“Walking down to the river across the meadow of unmown grass, Morag realized what it was that was different about this day. It had been at the back of her mind since early morning, but she had not really seen it until now. There were no swallows. Yesterday the air had been filled with their swiftness. Now there were none. How did they know when to leave and why did they migrate all at once, every one of them? No stragglers, no members of the clan who had an imperfect sense of time and season. Here yesterday, gone today. There might be a reason, but she would just as soon not know”.
As part of the Goodreads September group read for the CanadianContent group, I have enjoyed the slow cadence of The Diviners by the late Margaret Laurence. Laurence was a revered Canadian author who was on banned book lists, read as part of school curriculums and enjoyed across the country. The Stone Angel was part of my high school reading list and although I did not appreciate the story as a teenager, I have enjoyed this story of aging as an adult.
The Diviners is the last book in her Manawaka series. It was written in 1974 and begins as the middle-aged Morag reflects on old photographs from her childhood while she comes to terms with the fact that her daughter has left home. Morag’s own childhood had been challenging – her young parents had both tragically died leaving her to live with Christie and Prin, a poor but kind couple who took her in. Christie was a scavenger, collecting refuse for the community to dispose of at the nuisance yards. A quiet man, he had a great knowledge about his community which he divined from the refuse he collected. Morag was an outsider at school due to Christie’s role in the community, taunted for her dresses and grew up lonely. She befriended Jules “Skinner” Tonnere and he was part of her life, on his own terms, coming and going through the years. Morag fled Manawaka as soon as she could, running away from the town and her history, leaving her adopted family behind.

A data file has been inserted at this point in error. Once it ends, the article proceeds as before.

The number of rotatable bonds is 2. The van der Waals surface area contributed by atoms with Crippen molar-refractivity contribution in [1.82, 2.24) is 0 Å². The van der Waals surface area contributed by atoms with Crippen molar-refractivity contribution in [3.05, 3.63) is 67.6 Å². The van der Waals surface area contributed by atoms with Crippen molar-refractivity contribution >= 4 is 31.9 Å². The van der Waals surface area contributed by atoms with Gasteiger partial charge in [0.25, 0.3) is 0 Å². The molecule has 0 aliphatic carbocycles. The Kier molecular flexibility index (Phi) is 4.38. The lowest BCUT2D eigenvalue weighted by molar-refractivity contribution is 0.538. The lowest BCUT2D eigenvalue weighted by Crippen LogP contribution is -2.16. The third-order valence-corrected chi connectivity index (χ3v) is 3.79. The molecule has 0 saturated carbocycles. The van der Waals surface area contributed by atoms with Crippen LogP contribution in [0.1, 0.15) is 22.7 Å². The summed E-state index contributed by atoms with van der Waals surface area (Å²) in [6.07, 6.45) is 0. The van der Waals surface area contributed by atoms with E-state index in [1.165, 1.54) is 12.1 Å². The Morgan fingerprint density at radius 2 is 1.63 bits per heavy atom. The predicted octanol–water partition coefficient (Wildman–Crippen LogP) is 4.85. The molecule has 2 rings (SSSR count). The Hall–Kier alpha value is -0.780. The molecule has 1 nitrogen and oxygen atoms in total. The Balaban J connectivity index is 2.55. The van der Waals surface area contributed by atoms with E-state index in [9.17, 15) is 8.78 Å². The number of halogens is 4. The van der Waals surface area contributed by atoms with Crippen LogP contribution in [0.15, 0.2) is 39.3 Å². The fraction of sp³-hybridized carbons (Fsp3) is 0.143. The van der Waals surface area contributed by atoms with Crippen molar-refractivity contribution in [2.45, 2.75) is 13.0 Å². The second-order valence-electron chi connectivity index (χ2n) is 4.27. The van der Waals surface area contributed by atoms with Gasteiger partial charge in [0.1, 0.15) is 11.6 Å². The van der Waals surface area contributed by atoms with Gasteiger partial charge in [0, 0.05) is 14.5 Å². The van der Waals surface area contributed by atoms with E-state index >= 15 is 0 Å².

I found it surprising that this book was banned. I can only surmise that the fact that Morag’s choice to be a single mother and her relationship with Skinner Tonnerre, who was Metis, might have been challenging text in the 1970s. Perhaps leaving her professor husband and having sex outside of marriage was another reason the story was banned although this certainly would not be surprising text in this day and age!
The book remains current today. The story dealt with the topic of indigenous peoples being referred to as “half breeds” at a time when conversations are changing the vocabulary used to describe indigenous peoples. Her daughter Pique, is trying to find herself, to learn about her heritage after experiencing prejudice at school in a small town. The challenges of teens try to find themselves and the corresponding struggle of mothers to accept their children’s growing freedom, as they fledge the nest, remains a current issue.
It is easy to see some of the inspiration for The Diviners in Margaret Laurence’s own history. She was born in Manitoba and lost her own parents at a young age before moving in with her grandfather. She studied for a Bachelor of Arts in English Literature before marrying and travelling to England and Africa before settling in BC with her daughter and son. After separating from her husband she spent time in England and bought a cabin in Lakefield, Ontario where she wrote The Diviners. Like her character, Laurence was a smoker and when she was diagnosed with lung cancer she took her own life leaving behind a legacy of novels, non-fiction and children’s literature.
Laurence was a beautiful storyteller, layering details and storylines while engaging the reader more fully into her text as the pages turn. She wrote about family, about love, about loss and about living in a touching way the describes the challenges of every day life. Although published in 1974, this book remains current and I will be interested to reread The Stone Angel, delve into the remainder of the Manawaka series and read her memoir, Dance on the Earth which is in my growing to be read pile.